I’m a normal guy, with regular traits and shortcomings. I work hard and was lucky to have become an actor. I am not stunning, nor six-feet tall. I am not extraordinarily talented, I am the average person who really wanted to cross a line and did. I am nothing of the persona I portray on screen.

At least, tell us that you’re an angry man. Hasn’t all the villainy rubbed off?
I am not aggressive, but a bit of a perfectionist. I also get very angry if major chunks of my role have been cut (laughs).

After all that make-up for hours during a shoot, how do you manage your skin?
(Laughs) I think my skin is getting better with age. But the secret lies in loving what you do, and as long as you do, everything else starts looking better. Including my skin!

Can you recollect an interesting moment from your struggling days?
(Laughs) Will my entire life story fit on one page? Well... I struggled a lot. For instance, I, Anil Kapoor and Mazhar Khan — each had a different way of doing it. Mazhar had a house in Worli, his parents had a car. Anil Kapoor had one broken Ambassador, whose passenger seat would never open from the inside, so someone had to run out of the driver’s seat all the way to the other door to open it. I had nothing. We would often go to Mazhar’s house to have a proper meal. It taught us a lot.

Wasn’t Arun Jaitley one of your classmates at the Sri Ram College of Commerce in Delhi?
The other day I met the CEO of Raymonds, and he told me that we were in the same class. Amitabh Jhunjhunwala, a big shot in Reliance, was also in the same college. Arun Jaitley was my senior, Rajat Kapoor was also there. The college is not embarrassed of me, but they are confused about where to place me. The alumni association invited me and they were like ‘SRCC se Masters kar ke, yeh toh actor ban gaya’ (He did his Masters from SRCC, and then went ahead to become an actor) (laughs).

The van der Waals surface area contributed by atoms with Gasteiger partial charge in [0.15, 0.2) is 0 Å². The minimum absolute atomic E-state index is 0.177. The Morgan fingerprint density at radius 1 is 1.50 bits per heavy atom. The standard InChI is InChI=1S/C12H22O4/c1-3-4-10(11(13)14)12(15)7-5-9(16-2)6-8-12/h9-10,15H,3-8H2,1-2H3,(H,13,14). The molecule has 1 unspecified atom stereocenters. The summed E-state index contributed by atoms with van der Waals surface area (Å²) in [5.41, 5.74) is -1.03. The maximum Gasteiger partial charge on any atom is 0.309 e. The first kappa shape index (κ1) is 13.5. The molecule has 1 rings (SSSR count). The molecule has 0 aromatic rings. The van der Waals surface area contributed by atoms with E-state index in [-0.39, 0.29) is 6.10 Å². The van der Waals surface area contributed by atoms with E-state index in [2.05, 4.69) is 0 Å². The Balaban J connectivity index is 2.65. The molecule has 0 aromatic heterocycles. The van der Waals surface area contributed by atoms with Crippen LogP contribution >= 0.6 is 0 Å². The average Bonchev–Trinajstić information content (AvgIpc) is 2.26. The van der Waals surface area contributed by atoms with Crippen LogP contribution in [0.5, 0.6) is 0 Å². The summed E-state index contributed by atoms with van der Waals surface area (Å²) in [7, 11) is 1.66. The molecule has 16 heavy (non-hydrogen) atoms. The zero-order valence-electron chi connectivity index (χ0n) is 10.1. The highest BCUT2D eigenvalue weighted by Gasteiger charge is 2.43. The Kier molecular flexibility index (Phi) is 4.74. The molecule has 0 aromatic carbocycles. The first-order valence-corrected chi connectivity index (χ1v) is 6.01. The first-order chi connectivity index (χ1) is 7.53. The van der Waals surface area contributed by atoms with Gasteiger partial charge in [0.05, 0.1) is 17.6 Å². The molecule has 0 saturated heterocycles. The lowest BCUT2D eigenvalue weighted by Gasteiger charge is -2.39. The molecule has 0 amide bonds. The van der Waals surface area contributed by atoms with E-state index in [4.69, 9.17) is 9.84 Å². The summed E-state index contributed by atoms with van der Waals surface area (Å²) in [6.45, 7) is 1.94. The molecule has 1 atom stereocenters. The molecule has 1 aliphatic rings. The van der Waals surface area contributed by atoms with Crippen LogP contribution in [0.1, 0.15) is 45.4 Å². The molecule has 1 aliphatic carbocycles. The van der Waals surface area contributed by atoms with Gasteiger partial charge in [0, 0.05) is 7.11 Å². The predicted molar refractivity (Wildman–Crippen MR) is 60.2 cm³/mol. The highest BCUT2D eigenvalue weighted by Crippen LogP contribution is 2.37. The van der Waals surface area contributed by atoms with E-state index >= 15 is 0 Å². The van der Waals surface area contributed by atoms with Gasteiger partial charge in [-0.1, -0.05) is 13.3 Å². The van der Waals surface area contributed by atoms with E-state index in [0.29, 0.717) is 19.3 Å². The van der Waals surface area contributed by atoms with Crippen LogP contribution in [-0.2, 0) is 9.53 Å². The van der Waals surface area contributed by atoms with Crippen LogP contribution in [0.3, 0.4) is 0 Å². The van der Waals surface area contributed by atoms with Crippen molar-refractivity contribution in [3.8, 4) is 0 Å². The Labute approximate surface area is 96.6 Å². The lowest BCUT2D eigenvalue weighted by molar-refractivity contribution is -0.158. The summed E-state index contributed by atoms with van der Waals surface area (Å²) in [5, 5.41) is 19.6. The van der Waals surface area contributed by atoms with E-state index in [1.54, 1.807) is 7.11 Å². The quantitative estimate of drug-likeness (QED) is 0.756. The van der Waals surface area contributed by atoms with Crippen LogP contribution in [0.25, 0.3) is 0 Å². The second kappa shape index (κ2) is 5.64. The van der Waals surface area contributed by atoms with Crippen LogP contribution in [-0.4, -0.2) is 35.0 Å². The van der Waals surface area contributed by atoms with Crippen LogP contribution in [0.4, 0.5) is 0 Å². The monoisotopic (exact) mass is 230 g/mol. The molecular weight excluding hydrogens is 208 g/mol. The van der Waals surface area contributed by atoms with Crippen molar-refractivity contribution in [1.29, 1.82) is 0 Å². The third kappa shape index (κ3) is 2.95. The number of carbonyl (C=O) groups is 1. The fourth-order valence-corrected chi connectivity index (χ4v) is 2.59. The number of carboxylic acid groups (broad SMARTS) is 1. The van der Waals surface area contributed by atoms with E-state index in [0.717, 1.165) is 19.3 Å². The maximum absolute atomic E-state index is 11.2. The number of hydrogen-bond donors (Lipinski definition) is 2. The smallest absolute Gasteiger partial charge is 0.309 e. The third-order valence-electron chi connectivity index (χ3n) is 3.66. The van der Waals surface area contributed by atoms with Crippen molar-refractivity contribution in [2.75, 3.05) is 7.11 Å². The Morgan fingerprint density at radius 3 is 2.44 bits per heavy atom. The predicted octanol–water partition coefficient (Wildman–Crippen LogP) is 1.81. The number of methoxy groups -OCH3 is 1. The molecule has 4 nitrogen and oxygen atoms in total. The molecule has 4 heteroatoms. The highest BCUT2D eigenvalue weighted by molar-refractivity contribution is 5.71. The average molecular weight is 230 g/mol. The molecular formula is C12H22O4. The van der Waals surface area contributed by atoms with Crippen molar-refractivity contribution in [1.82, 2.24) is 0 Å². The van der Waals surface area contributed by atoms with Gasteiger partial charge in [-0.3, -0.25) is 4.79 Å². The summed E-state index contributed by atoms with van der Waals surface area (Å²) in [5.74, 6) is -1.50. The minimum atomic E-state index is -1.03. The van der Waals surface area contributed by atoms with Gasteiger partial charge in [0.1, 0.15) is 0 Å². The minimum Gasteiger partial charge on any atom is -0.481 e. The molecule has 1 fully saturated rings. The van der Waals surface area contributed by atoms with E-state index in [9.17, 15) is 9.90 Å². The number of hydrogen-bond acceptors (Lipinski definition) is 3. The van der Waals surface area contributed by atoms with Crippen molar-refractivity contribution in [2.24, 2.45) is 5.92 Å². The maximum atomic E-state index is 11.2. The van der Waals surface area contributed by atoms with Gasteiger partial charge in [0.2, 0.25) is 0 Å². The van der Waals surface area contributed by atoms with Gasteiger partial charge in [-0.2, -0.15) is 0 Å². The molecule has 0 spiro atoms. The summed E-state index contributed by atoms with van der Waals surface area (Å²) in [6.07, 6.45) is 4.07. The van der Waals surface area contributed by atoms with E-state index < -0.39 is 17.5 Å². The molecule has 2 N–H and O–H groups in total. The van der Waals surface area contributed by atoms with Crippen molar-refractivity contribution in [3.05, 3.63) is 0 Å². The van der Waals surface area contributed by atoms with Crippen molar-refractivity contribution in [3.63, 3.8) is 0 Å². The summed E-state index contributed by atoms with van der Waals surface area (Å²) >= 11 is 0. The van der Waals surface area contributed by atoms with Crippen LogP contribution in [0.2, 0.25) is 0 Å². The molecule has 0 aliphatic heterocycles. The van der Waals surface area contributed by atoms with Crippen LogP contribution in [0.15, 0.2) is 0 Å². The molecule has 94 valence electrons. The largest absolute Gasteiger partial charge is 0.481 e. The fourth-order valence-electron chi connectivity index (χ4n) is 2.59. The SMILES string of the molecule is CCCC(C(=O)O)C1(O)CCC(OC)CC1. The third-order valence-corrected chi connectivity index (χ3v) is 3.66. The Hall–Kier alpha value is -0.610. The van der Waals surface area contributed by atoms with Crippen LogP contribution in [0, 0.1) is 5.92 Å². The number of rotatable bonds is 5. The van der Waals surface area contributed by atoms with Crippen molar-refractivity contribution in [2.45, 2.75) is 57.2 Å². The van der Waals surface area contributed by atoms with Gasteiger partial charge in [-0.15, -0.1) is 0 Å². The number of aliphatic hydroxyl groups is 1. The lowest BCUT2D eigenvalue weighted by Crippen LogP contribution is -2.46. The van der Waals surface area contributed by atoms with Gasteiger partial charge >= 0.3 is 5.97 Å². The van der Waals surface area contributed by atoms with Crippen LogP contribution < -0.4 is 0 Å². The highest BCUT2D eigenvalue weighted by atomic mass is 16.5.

You’ve done over 300 films in 30 years. Are you not tired?
I have begun getting worthy roles now. Filmmakers have more faith in my versatility; they are offering me challenging parts. I have done a film called I Am Kalam, funded by the Smile Foundation. The film has been inspired by Dr Abdul Kalam’s beliefs. It’s an Indo-French film in rural Hindi and I am the protagonist. An actor does so much to get where he is… how can he get tired or bored of doing it? I can’t and I won’t.

You’ve played roles in film industries around the world. Today, any news of an Indian actor in a Hollywood film makes headlines. Why haven’t you ever spoken about your achievements?
I had my first international role over 10 years ago. I have worked for films in industries like Hollywood, France, Italy, Germany, UK and Canada. People in the business find out eventually. But in the last four to five years, it started working against me. People would imagine that I am not in India and that I wouldn’t be available. I would meet someone and he’d say, ‘Where on earth were you for the last few weeks,’ and I’d answer, ‘I was right here.’ Then I’d find out that there was a role for me, which was given away. The impression was that I live in LA and might not be interested in earning rupees (laughs).